Another difficulty in dealing with a young child like that is dealing with the parents. This child’s mother was just overwhelmed with grief at the thought that her baby might have Ebola. And then once the child tested negative, it was very difficult to explain to the mother that her child was OK. She was still very sick and had to be in the hospital, but her child had become this object of repulsion for those couple of days. And now we’re telling her it's OK to re-embrace her child. I can’t imagine how hard that is to deal with, as a parent.
Is it because they fear that they will get Ebola?
Yes, it’s complicated. They fear they might get Ebola. They’re fearful of the response of the entire community. Even though the girl tested negative, as far as the community is concerned, that child is putting the rest of the community in danger. And she and her family might be totally rejected by the community because of their association with Ebola.
What are some other examples that you’ve seen or witnessed when it comes to Ebola stigma? And on a related note, what do you think about some of the measures some states in the U.S. have put in place for quarantining returning health workers from West Africa?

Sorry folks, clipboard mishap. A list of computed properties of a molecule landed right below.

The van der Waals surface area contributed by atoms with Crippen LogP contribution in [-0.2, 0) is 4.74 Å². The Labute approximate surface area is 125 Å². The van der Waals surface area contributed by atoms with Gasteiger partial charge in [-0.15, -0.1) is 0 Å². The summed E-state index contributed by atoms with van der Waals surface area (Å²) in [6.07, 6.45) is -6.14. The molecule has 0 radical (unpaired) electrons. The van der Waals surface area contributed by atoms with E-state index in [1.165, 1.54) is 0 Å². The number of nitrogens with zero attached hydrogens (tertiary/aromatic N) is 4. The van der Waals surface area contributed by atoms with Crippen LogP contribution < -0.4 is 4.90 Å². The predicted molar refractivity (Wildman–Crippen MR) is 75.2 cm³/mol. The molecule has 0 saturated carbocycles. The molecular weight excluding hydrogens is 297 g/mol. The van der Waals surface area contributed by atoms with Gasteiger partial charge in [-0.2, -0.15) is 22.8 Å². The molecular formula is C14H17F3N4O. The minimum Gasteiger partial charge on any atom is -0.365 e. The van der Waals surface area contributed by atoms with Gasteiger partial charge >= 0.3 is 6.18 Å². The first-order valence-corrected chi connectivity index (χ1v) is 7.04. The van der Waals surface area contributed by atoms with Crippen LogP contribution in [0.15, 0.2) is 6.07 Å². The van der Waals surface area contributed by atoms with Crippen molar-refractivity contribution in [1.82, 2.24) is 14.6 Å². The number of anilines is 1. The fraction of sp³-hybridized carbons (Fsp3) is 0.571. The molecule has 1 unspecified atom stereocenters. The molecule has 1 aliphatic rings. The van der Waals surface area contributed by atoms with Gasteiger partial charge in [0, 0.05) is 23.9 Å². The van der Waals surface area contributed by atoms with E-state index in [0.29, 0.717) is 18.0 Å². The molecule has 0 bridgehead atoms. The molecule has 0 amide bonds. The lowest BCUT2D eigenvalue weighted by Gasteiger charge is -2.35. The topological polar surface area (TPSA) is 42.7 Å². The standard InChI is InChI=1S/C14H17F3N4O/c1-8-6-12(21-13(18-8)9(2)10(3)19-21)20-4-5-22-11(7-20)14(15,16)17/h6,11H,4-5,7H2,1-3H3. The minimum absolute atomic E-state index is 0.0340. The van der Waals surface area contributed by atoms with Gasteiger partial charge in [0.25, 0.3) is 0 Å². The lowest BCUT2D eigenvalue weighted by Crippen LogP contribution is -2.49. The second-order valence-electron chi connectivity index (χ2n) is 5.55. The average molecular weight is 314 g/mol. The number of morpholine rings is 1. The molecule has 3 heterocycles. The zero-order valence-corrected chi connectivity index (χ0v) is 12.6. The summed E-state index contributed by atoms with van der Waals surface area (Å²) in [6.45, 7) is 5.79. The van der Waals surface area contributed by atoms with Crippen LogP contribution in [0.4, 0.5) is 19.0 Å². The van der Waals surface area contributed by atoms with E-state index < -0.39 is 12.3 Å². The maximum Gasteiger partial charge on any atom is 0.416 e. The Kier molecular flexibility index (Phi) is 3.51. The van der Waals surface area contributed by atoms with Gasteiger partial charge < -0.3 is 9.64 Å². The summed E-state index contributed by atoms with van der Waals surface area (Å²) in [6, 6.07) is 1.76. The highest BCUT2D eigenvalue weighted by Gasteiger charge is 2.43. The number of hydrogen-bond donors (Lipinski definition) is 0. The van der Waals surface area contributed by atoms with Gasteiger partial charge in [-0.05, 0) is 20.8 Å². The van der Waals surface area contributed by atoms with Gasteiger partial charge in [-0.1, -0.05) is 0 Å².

In Liberia, stigma against survivors of Ebola is very real. People are rejected by their families and their communities even when they recover and are discharged from the Ebola treatment unit. They may have no home to go to. They may not be welcome in the homes where they used to live. And when they were diagnosed and people came to decontaminate their home, all of their belongings may have been destroyed, either through the decontamination process or because their family threw all their things out into the street and burned them to ward off the possibility of facing Ebola themselves.